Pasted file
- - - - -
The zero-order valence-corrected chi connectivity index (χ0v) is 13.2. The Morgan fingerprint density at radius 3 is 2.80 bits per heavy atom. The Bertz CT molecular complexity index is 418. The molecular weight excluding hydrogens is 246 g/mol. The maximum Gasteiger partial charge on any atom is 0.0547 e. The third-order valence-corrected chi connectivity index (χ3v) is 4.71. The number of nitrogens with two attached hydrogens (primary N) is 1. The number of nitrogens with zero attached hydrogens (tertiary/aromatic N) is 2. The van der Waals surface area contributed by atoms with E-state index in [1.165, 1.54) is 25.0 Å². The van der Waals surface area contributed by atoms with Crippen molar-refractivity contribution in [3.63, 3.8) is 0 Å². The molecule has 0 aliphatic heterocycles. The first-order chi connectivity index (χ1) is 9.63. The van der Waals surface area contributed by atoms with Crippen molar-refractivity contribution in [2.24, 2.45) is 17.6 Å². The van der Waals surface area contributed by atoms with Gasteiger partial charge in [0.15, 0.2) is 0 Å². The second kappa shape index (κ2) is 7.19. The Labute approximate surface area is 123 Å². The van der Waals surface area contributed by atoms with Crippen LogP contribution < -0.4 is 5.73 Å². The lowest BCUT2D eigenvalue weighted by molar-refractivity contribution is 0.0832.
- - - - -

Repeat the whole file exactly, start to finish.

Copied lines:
The zero-order valence-corrected chi connectivity index (χ0v) is 13.2. The Morgan fingerprint density at radius 3 is 2.80 bits per heavy atom. The Bertz CT molecular complexity index is 418. The molecular weight excluding hydrogens is 246 g/mol. The maximum Gasteiger partial charge on any atom is 0.0547 e. The third-order valence-corrected chi connectivity index (χ3v) is 4.71. The number of nitrogens with two attached hydrogens (primary N) is 1. The number of nitrogens with zero attached hydrogens (tertiary/aromatic N) is 2. The van der Waals surface area contributed by atoms with E-state index in [1.165, 1.54) is 25.0 Å². The van der Waals surface area contributed by atoms with Crippen molar-refractivity contribution in [3.63, 3.8) is 0 Å². The molecule has 0 aliphatic heterocycles. The first-order chi connectivity index (χ1) is 9.63. The van der Waals surface area contributed by atoms with Crippen molar-refractivity contribution in [2.24, 2.45) is 17.6 Å². The van der Waals surface area contributed by atoms with Gasteiger partial charge in [0.15, 0.2) is 0 Å². The second kappa shape index (κ2) is 7.19. The Labute approximate surface area is 123 Å². The van der Waals surface area contributed by atoms with Crippen LogP contribution < -0.4 is 5.73 Å². The lowest BCUT2D eigenvalue weighted by molar-refractivity contribution is 0.0832.